It was a ‘white-glove sale’ with all lots getting away at Dominic Winter (20% buyer’s premium) for the Library of Christopher Foyle OBE (1943-2022) of Beeleigh Abbey, Essex.
Estimated at £352,000-523,000, the resulting total on September 27 more than doubled its low estimate, making a hammer total of £848,000 (£1m including premium).
The Foyle name has been synonymous with books since the foundation of the eponymous London bookshop on the Charing Cross Road by brothers William and Gilbert Foyle in the early 20th century.
In 1943, with the business flourishing, William purchased the former medieval monastery of Beeleigh Abbey, near Maldon, and set about building an impressive library of books and manuscripts. He also ran an antiquarian book business from the property.
After William’s death in 1963 the abbey and library passed to his daughter Christina, who continued to run the business until her death in 1999. On instructions left by her the house and library were to be sold. In July 2000 Christie’s held a three-day auction of William’s library which realised an impressive premium-inclusive £12.6m.
Dominic Winter noted in its catalogue introduction that ‘in a private arrangement with [Christie’s] auction house prior to the sale, a significant portion of the original collection was acquired by William’s grandson Christopher, nephew of Christina’. Christopher and his wife Catherine ‘were also able to buy the abbey itself and so not only did Christopher revive the Foyle’s bookshop brand but rebuilt the book collection.’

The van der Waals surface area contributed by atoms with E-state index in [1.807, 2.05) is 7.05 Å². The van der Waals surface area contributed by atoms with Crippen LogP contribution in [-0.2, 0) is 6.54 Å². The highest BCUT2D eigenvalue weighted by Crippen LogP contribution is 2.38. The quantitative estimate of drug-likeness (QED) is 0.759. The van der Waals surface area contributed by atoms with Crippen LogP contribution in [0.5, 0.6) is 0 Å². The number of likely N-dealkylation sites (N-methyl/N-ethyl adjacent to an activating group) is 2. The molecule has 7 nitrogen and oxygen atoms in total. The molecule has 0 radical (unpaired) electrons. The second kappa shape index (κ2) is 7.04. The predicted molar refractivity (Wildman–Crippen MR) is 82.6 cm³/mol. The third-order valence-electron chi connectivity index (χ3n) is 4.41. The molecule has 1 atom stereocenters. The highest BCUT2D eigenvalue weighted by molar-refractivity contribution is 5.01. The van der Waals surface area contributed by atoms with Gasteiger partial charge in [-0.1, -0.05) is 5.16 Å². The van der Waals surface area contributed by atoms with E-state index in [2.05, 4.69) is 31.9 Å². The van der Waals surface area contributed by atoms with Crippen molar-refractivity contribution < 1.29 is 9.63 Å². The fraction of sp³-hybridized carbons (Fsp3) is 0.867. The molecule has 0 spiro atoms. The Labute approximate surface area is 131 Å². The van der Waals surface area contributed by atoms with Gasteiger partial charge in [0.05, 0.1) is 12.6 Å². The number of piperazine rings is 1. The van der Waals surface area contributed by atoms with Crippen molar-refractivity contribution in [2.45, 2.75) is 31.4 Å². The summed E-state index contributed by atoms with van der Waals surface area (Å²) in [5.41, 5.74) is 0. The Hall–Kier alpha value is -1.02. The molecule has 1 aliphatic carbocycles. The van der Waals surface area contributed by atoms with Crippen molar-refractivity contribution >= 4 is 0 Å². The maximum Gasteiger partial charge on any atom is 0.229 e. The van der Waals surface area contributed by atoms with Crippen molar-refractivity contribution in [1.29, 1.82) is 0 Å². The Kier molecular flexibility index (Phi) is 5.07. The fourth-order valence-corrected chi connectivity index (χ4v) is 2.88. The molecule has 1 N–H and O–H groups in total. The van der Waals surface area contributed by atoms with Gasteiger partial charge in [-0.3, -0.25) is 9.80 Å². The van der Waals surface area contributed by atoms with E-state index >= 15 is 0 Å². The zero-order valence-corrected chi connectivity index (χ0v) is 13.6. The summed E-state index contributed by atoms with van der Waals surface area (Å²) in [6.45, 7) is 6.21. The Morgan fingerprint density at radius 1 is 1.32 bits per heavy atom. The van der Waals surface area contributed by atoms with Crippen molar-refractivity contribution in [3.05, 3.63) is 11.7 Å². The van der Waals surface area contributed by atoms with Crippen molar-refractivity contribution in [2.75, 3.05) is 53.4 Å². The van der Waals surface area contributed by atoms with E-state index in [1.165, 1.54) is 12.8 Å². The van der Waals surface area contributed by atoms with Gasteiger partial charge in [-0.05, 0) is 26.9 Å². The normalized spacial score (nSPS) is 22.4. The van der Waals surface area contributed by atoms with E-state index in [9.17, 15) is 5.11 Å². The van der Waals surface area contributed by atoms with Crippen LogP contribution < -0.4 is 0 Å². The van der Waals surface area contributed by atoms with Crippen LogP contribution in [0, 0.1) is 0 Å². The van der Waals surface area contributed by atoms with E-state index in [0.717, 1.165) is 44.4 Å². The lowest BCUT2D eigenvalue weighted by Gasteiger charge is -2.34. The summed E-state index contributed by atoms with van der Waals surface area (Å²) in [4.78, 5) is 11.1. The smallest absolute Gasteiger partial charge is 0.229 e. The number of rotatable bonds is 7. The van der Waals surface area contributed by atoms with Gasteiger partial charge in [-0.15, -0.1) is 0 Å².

The Dominic Winter auction, therefore, included books from William’s library that had not been offered in the Christie’s sale and others that Christopher had bought which reflected his own interests.
The sale offered a wide range of works ranging over eight centuries, including illuminated Books of Hours and manuscript texts from the 13th to 15th centuries, incunabula and early printing, documents relating to English history and literature, autograph letters, first editions of English Renaissance texts, classics of literature in fine bindings, and works with notable provenance and inscriptions.
Auctioneer Chris Albury said there was global interest and an unusually full saleroom of bidders. He also wondered beforehand which item would take the top spot and said “it was always going to be between the oldest [a 13th century manuscript Bible] or the newest [an EH Shepard drawing of Winnie the Pooh] and in the end the oldest won!”
The 13th century manuscript French Bible on vellum was the first lot offered and quadrupled its low estimate to sell for £42,000.
It was described as a fine example of a typical ‘Paris’ Bible. Due to the development of extremely thin vellum and small script ‘it became possible for the first time, in the early decades of the 13th century, to produce a complete Bible in a single easily portable volume’.
The second and third spots in the sale were also for French illuminated manuscripts, although this time of the 15th century: one being a manuscript history of France formerly in the collection of the great 19th century bibliophile Sir Thomas Phillipps which sold for nearly 20-times its low estimate at £39,000; the other was an illuminated Book of Hours described as ‘typical of Rouen illumination the late 15th century’ which sold for a mid-estimate £34,000.
Fall of Calais
Among the collection of documents was a significant letter by Mary I (1553-58), Queen of England. The letter was an urgent appeal by the queen for reinforcements to be raised for the defence of Calais. Unbeknown to Mary, she signed this letter Mary the Quene on the very day that the city fell to the French: January 7, 1558.
Estimated at £15,000-20,000, this royal letter sold above estimate at £22,000 (£26,400 including premium), which was comfortably above its previous record in the William Foyle sale of 2000 when it made £18,800 (including premium).